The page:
One should be very careful buying a laptop because more than desktops
there are big differences in the technology and feature sets that
matter. Run-down of tech issues:
'True portable' versus 'desktop replacement' tech:
There are at least two major divisions of tech in laptops: tech
designed for laptops and tech designed for desktops but used in laptops.
Laptop tech results in smaller, lighter, cooler-running laptops that
last longer on their batteries. Only downside is they are a lot more
Desktop tech results in larger, heavier, hotter-running laptops that
have shorter runtimes on batteries before they need to be recharged. Of
course they are cheaper, sometimes a LOT cheaper, than true portable
There are likely one or more classes of laptops that would most
accurately be categorized as in between these extremes.
Telling the difference:
On the Intel side, anything labeled "Centrino" is true-portable; but
there are non-Centrino true-portables too. The biggest factor is the
CPU: the "M" for Mobile after the processor, as in Pentium M or Celeron
M, is a huge difference; the chips are barely related to the Pentiums in
desktops. They are really good tech, getting a lot of performance for
a little power, and a lot per clock. So a 1.5 GHz Pentium M sounds
slow but it is more like a 2.25 GHz desktop Pentium 4 or better. Do not
compare the two without multiplying the P-M/C-M speeds. These laptops
often are visually recognizable by being thin & sleek.
Any laptop labeled 'Desktop Replacement' or DTR is one based on
non-portable tech. They are best for those on a budget and/or where the
machine will spend most of its time sitting in one place plugged in to a
wall, or just moved around within a house like between a bedroom and the
living room couch. The true portable tech is worth it if you will be
using the machine on the road a lot or lugging it around in a backpack
or carry case. DTRs look fat (say, around 1" thick, keyboard to desk,
not including screen) and clunky by comparison with the true portables.
In the desktop world AMD is kicking Intel's butt but in the laptop
world it's the other way around. AMD has a portable tech called 'Turion'
meant to compete with Centrino but it's not quite as good. If on the
other hand you are buying a DTR, AMD is probably better because Intel
desktop chips run hotter and perform poorer, especially in games. Also
all current AMD models are 64-bit capable for future operating systems.
In the middle:
Just to confuse things there are intermediate chips: the 'Mobile
Pentium' and 'Athlon64 Mobile'. These are in between on the DTR/portable
spectrum in price & performance, as you would expect. They are more
closely related to desktop tech than portable tech, tho. Also beware of
buying older tech like Pentium III or Athlon XP-based notebooks; if
anyone is still selling these pay bottom dollar.
Graphics & gaming:
Laptop graphics are notoriously slow. But for RTS, it may not matter.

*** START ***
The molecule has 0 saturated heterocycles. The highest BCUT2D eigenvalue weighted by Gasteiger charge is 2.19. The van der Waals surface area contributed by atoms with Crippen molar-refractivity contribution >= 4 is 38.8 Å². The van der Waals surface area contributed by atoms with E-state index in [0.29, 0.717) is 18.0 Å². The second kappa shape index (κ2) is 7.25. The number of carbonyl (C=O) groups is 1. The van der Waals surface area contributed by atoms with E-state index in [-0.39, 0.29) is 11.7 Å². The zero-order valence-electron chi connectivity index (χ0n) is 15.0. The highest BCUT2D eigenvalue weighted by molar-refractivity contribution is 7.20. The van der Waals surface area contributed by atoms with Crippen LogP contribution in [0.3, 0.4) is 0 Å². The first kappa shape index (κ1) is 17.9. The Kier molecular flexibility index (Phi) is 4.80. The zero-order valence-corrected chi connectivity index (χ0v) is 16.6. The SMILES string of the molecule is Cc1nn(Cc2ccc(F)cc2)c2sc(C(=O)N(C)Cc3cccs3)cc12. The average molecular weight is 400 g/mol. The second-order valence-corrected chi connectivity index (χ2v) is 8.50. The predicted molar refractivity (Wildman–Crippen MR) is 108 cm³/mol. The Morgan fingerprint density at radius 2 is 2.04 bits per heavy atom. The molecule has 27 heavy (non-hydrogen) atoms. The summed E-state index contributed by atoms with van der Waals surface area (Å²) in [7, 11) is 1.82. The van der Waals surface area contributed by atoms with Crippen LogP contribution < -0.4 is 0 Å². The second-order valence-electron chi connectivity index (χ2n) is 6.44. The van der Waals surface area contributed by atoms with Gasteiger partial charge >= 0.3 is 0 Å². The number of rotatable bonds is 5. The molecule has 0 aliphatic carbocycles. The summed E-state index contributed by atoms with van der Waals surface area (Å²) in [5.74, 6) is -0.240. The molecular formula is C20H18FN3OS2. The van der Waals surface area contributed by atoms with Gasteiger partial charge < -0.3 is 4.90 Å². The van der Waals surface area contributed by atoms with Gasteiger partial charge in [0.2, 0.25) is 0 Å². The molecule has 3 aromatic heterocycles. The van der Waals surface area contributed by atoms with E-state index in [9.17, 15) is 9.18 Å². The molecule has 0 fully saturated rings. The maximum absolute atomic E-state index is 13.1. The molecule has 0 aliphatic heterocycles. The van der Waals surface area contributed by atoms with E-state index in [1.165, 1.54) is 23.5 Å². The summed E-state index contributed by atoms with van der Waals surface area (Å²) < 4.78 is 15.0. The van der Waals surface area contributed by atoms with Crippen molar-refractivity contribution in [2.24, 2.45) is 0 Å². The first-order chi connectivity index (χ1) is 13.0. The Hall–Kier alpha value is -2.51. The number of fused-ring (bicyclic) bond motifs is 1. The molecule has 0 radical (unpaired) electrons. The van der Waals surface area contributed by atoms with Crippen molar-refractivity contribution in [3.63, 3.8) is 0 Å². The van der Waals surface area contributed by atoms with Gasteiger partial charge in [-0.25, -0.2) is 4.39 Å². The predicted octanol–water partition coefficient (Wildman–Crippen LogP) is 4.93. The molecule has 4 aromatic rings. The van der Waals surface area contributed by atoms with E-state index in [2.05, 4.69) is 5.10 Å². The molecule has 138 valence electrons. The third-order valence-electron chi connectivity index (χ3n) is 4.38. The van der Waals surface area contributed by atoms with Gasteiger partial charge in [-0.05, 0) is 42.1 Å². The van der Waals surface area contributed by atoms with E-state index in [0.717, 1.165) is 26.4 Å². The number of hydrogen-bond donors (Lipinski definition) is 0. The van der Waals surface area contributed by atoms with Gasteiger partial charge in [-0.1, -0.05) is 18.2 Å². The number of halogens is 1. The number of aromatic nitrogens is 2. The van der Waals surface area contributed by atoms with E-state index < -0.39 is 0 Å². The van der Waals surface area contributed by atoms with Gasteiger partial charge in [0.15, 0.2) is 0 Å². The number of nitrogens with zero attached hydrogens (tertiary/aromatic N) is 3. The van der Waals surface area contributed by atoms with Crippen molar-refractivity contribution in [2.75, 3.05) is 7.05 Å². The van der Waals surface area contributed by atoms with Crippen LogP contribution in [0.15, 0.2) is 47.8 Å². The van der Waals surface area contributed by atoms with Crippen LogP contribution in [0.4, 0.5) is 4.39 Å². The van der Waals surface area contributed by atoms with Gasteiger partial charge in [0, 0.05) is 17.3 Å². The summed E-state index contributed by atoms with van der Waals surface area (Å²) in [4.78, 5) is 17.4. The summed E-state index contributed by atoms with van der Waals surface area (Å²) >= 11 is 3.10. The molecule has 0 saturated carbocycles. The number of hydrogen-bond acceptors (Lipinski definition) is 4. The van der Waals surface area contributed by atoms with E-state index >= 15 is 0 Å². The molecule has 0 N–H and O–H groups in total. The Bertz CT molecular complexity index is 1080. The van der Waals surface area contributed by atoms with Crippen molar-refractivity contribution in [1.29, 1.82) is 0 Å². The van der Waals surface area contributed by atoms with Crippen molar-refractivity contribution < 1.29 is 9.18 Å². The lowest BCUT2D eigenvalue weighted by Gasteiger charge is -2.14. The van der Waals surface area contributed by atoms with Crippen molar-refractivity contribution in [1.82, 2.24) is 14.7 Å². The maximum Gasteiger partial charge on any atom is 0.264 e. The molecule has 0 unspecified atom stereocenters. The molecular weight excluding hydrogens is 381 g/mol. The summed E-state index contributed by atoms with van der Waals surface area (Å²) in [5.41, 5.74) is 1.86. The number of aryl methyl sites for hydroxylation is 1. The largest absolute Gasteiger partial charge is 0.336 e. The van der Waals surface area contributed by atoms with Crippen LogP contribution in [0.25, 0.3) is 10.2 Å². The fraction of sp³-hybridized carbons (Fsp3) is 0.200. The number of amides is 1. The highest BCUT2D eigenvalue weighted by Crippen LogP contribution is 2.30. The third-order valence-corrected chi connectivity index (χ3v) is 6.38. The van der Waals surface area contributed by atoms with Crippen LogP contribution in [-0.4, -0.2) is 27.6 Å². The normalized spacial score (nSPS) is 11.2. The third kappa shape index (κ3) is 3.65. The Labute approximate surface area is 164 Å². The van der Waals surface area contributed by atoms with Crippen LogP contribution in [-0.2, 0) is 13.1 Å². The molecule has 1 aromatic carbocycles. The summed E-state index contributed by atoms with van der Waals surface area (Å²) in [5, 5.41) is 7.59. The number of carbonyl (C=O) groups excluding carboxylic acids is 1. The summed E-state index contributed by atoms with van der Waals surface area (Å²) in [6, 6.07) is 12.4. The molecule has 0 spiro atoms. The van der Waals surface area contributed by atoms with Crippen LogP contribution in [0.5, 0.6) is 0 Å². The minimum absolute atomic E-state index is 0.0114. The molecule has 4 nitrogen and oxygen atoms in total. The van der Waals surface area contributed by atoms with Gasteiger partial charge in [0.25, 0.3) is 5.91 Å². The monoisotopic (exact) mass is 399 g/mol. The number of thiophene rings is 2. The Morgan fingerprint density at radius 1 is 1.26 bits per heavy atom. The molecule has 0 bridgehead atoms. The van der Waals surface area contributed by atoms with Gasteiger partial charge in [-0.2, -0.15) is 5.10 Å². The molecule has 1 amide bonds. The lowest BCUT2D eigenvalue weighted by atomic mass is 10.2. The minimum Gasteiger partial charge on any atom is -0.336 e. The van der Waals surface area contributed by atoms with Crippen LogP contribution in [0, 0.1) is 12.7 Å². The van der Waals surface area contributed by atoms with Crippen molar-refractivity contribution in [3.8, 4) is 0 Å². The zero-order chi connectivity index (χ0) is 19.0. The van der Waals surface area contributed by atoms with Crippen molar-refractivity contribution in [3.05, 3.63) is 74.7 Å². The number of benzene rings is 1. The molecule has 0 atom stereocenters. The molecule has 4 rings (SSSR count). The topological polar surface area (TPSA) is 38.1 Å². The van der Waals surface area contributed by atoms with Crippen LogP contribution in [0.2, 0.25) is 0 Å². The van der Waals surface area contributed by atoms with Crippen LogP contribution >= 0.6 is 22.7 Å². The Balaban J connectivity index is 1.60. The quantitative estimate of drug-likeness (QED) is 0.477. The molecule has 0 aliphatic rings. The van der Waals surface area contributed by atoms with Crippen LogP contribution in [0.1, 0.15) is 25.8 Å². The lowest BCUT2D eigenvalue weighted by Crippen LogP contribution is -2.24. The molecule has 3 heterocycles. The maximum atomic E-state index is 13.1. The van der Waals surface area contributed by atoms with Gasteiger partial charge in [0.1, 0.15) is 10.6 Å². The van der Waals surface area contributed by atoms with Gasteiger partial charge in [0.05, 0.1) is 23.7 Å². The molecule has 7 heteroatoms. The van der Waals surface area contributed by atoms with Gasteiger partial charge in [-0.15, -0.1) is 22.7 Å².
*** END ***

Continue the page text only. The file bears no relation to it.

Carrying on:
Still the low end may be slow enough to impact the latest RTS's. This
is one area where DTRs just blow away true portables. They can come
with graphics chipsets from NVidia or ATI that compete with decent add-in
card desktop graphics. Pentium M / Celeron M laptops usually come with
Intel graphics, which is slow. Turion laptops are probably faster in
graphics than P-M/C-M's. Find out the graphics chipset the laptop you
are interested in uses and check out on-line reviews to see if anyone
benchmarked an RTS on it, to see if performance will be acceptable.
Graphics becomes a LOT more important if you plan on playing any modern
shooters on the machine.
- steer clear of any Transmeta CPU based laptops (slowww).
- never buy a laptop with less than 512MB RAM if you can afford it;
Windows XP runs slow in 256M. Prefer a laptop upgradable to at least 1GB.
- buy XP Professional if you plan on ever logging on to a corporate
- I care, but you may not, for video out. I can load a laptop's hard
drive with movies & recorded TV MPEG files and use it as a portable
video jukebox. Some laptops have S-Video out ports built-in, some don't.
- Some laptops, especially smaller ones, require an expensive and / or
easy to lose adaptor to plug into an external monitor. Prefer one with
a standard VGA or DVI out port.
- Smaller laptops often omit an optical drive. I wouldn't want to get
one without a DVD burner, for back-ups and stuff, but that's just me.
- Some laptops include FireWire/IEEE1394 ports for hooking up digital
camcorders. Also can be used as a high-speed file transfer / network
port if your desktop has FireWire (400MBps = 4x Ethernet, unless both
have Gigabit Ethernet).
- You want at least 'b & g' wireless support; having no 'g' is
obsolete. 'n' or 'pre-n' is cutting edge.
- Some laptops include built-in card readers for uploading photographs
from your camera quickly.
- All new laptops should include USB 2.0.
- Laptop speakers are always crappy. You can get an awesome pair of
JBL Duet speakers for